THE LENOVO THINKPAD X301 is one of the most impressive laptop computers I have ever laid eyes on. Its design is sleek, it incorporates cutting-edge, next-generation technologies and powerful mobile computing – and it costs a fortune.
I’ve tried to find things wrong with the Lenovo X301 and came up short. It has excellent battery life, reaching 4 hours of use without much effort if wireless radios are turned off, a fantastic monitor, great keyboard and built-in 3G module – simply slip in a SIM card from your cellular data provider and off you go.
The X301 also uses a new, solid-state disk (SSD) hard drive. This means there aren’t any moving parts in the drive and the contents are less vulnerable to failures associated with traditional storage. SSD also offers faster access times. The device ships with Windows Vista Business and bundled applications from Lenovo. And while bundled software is usually obtrusive and just unnecessary, Lenovo’s utilities are useful and welcome.
Fingerprint access ensures security of your data, and the X301 sports the usual, rugged design that made the Thinkpad range famous when it was still the property of IBM. I loaded Windows 7 RC1 on the device using Vista drivers for the hardware to test its compatibility and found the X301 could handle the next version of Windows better than most other laptops I’ve tried it on, barring some irregularities with the fingerprint scanner.
The only downside to the X301 is its price – and this is due to the SSD hard drive, which on its own would cost almost as much as the other components combined. But if money is no question and you enjoy having the very latest technology at your disposal, the X301 is an impressive piece of work.
PRICE: R27 500 INTERNATIONAL IT research and consulting firm, Gartner says worldwide mobile phone sales declined 9%, while smartphones grew 13% in the first quarter of 2009. Gartner analysts say there were some signs of a recovery in mobile phone markets such as North America and China, but overall sales in the first quarter of 2009 registered the biggest quarter-on-quarter contraction since 2001. Nokia continues to lead the mobile phone market, but its share dropped to 36% from 39% in the first quarter of 2008. Samsung retained second place and improved its market share with sales totalling 51,4m units. After dropping to the fifth position in the fourth quarter of 2008, Motorola overtook Sony Ericsson to regain fourth place.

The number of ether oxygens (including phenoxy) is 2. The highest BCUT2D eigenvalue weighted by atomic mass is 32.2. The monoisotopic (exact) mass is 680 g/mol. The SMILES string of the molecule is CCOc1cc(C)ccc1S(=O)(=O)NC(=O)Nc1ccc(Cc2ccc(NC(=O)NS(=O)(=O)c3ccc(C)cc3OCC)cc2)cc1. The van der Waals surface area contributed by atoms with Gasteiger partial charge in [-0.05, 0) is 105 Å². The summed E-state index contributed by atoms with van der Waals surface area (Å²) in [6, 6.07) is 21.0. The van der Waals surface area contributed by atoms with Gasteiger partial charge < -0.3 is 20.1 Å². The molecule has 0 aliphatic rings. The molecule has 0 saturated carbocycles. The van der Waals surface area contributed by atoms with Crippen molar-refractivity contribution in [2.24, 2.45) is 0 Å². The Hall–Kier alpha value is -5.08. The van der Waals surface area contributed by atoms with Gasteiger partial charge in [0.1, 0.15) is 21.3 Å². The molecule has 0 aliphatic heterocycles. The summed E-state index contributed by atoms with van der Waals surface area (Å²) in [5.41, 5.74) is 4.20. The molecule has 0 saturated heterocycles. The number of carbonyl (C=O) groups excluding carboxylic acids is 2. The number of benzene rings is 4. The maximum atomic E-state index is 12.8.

OVI GOES LIVE THIS WEEK Nokia launched its mobile content and application store, Ovi worldwide. However, an overwhelming response from interested users resulted in more traffic than Nokia could handle and the store was unavailable to many on the day it launched. Despite this, and other technical hiccups, the store is now available and offers users of Symbian-based mobile phones a selection of applications and other content for their devices. SWEDISH cellular company Ericsson and its partner TeliaSonera have launched the world’s first Long Term Evolution (LTE) site in Stockholm, Sweden. LTE describes a set of technologies that will replace current 3G mobile standards. The site will be part of a commercial network that will come online next year. Ericsson says that its LTE technology offers throughput rates of 160Mbps, or more than 20 times faster than the limit of 3G connections currently offered in SA. Vodacom has said it will be upgrading its
Lenovo Thinkpad X301